are tame (and unusual) albino squirrels, the school merits at least a minimal mention.
University of Illinois
at Urbana Champaign
Vicki L Jones, who is an accounting supervisor at the Benefits Center, reports that the University of Illinois
at Urbana-Champaign should get a high ranking. She reports:
"I personally feed the squirrels around my office
building everyday. We have some of the cutest, fattest, most spoiled squirrels that I know. I feed them peanuts
in the shell and they seem to like them very much. I have squirrels come and see me every day for nuts. I walk
through a big, grassy yard on my way to my bus stop and can feed as many as 8 at a time. Our squirrels are
very friendly and know what it sounds like when I put my hand in a plastic bag. They have nests built all over campus."
"Our squirrels are very smart. They will cross the busy street in front of my office building avoiding all the big buses
and fast moving cars and then come back again for more nuts. I look forward to feeding them every day. On Fridays
I put extra peanuts down to hold them over for Saturday and Sunday."
This campus observer is a true fan of bushy-tailed critters!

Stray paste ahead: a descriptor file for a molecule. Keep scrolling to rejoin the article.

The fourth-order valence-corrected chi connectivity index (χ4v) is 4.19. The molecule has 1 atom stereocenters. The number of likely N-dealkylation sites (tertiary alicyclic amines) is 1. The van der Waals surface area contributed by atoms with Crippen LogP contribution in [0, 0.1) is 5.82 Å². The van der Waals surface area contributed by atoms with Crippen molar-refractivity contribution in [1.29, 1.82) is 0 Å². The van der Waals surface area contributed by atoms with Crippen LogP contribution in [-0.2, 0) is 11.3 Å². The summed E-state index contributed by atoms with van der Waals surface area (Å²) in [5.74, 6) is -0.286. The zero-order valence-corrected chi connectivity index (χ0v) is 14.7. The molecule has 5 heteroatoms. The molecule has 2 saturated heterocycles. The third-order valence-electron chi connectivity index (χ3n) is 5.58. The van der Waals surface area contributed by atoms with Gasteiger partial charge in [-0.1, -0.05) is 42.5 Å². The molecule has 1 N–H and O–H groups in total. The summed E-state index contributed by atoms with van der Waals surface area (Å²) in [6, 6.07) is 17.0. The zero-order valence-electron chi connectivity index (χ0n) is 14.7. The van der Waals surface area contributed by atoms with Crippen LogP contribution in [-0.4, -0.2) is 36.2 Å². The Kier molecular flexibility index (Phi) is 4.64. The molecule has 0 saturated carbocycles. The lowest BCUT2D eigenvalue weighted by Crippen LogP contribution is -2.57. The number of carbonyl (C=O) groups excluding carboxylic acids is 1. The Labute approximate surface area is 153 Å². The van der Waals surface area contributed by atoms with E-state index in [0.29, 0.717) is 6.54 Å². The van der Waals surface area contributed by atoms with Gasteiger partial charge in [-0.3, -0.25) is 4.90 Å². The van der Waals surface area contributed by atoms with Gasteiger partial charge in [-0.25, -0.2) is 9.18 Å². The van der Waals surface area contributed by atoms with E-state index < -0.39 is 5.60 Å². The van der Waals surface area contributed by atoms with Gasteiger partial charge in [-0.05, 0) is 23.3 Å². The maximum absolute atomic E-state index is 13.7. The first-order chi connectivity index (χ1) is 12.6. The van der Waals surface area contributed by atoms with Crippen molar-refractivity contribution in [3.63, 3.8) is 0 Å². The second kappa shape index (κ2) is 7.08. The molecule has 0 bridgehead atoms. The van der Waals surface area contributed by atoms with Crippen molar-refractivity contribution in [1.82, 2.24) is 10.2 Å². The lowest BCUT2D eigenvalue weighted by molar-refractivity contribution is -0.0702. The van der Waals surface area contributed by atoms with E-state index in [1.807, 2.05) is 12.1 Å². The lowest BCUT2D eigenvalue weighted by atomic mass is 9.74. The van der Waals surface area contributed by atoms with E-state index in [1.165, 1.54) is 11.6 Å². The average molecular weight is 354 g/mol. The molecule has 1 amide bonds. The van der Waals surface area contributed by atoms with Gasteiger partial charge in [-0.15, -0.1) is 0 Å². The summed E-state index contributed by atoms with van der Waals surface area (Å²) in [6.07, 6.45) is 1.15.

I am also pleased to report that the Campus Squirrel Listings page at Jon's World o'
Squirrels has been mentioned in the campus newspaper, the Daily Illini. The article can be
found online HERE.
courtesy of Don Appleman)
United States Naval Academy
Another top-rated institution! Rus Berlin reports: "Perhaps your readership is not aware of the squirrel
community that resides inside the gates at the United States Naval Academy in Annapolis, Maryland. Though
I am not a recent graduate (1991), I am sure that the pleasantries
and exchanges between Midshipman and Squirrel still continue on a
daily basis throughout the sheltered confines of 'the Yard.' Pro-squirrel would be an
understatement for the USNA campus. After 156
years of Federal Government protection, you've got to expect that these
squirrels know they've got a good thing going. They run the parade grounds,
and the athletic fields, but most often they're frolicking in the central
yard, in front of the chapel walk where they can entertain tourists and
students alike. Shy is not a word that would be used when describing these
federal squirrels. My favorite urban legend was the story of the squirrels
dropping from the trees into a pack of hurried Mids traveling between
classes - until I actually saw one clutzy varmint miss a limb and come
crashing down onto an upperclassmen right in front of me. That squirrel was
pretty stunned, I'm sure, but not quite as much as the rest of us who were
unwitting participants. I'm not sure of the type of squirrel, perhaps red
or grey, but for most of us Midshipmen, these fat, furry little critters
were just pure entertainment and a reminder that life isn't all that